Hailing from Upstate New York, Winston Dunlop and Michael Diaz met in the fifth grade, bonded over their love of Animal Collective and Joy Division, started to make music, eventually discovering early King Crimson on the way to writing and recording their debut full-length album. So their bio says, anyway.
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Timothy Gabriele: Say what you will about Wham’s “Freedom” and its partial response, George Michael’s “Freedom ‘90”, but both could have only arose as a result of their time. The former, a series of bright stomping synth chords arguing against a woman’s autonomy that they somehow fashioned into a music video crying for democracy to break loose in Communist China (sadly it didn’t work, but it can be argued that China did instead “Make It Big”). The latter, a series of house vamps and slinky R&B riffs whose lyrics seem to be a rejection of music’s reliance on image that Michael somehow fashioned into an iconographic music video full of naked supermodels lip-synching the tune. !!!’s “Freedom! ‘15” could have come about from any number of recent eras. The thing that distinguishes it the most from straight-up West End/late era Prelude disco is some raw distortion. Perhaps the video’s silly but fun combo of web 1.0 and mobile ’15 technology is an attempt to rectify that.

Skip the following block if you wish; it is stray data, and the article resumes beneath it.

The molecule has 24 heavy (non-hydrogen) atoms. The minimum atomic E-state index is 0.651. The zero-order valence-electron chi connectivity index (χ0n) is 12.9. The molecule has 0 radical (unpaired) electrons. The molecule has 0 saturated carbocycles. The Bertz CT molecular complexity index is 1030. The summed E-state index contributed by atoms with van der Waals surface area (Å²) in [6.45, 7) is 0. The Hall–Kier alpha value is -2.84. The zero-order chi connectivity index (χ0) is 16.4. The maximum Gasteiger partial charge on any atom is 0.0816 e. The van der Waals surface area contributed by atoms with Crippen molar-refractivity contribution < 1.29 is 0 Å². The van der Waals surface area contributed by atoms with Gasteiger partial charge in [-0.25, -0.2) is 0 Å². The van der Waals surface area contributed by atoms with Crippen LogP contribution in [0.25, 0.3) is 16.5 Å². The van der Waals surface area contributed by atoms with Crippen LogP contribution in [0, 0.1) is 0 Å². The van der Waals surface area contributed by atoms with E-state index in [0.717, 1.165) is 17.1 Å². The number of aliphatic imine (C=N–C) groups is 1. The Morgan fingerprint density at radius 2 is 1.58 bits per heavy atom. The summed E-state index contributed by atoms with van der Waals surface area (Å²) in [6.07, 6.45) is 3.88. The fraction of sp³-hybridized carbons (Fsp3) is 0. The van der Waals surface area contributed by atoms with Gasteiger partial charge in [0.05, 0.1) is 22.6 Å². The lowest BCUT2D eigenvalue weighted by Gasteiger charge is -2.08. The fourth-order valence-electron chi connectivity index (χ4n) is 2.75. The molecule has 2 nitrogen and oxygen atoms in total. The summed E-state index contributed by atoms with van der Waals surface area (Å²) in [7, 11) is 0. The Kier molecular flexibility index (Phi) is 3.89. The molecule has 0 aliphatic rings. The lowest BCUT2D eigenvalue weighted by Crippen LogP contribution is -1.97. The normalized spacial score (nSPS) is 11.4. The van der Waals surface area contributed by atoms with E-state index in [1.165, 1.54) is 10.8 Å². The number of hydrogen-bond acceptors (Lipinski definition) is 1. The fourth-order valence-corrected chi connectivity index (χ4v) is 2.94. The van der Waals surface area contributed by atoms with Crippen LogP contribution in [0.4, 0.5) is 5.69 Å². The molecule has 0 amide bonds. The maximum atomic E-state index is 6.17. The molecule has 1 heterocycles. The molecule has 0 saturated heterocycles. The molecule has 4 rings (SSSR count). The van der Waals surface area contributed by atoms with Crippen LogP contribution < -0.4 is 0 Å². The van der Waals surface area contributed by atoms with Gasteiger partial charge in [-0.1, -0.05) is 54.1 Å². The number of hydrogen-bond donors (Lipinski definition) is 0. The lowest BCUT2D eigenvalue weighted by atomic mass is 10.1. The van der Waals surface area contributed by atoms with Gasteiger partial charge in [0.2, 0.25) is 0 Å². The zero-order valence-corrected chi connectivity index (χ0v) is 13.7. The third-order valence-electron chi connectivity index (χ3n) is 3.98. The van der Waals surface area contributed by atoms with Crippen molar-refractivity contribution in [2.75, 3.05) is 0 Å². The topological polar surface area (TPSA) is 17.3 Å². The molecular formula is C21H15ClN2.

Having traded in her conventional singer-songwriter fare for something a little more adventurous, Los Angeles based/Oklahoma raised Sunday Lane has been slowly unveiling her modest makeover this year in anticipation of her upcoming new EP Future Tense(s). Her arrangements now have more variety, embracing electronic sounds more, but her biggest step forward so far is her new single “Go”, which dives headfirst into sparkling electropop. And as it turns out, it’s a perfect fit.
Timothy Gabriele: Animal Collective’s Centipede Hz was a bit unfairly maligned. Production-wise, the album was possessed of a unique artistry that still sounds unlike everything else. The first few songs rival anything the band ever did, but the best tracks completely frontloaded the album. “No Man’s Land” sounds the closest to Centipede Hz’s singular dynamic that I’ve heard from any of the band members since that album’s release, but it sounds like a drifting, irresolute B-side that got cut from the album’s back end. The densely layered creaking fourth world squeals and hypnotic rhythms possess multitudes that you could fall into, but the vocal feels at best half-hearted. If you’re looking for bonus Panda Bear material, you’d be better off checking Danny L. Harle’s remix of “Come to Your Senses”. It’s one of the best things released in 2015. [6/10]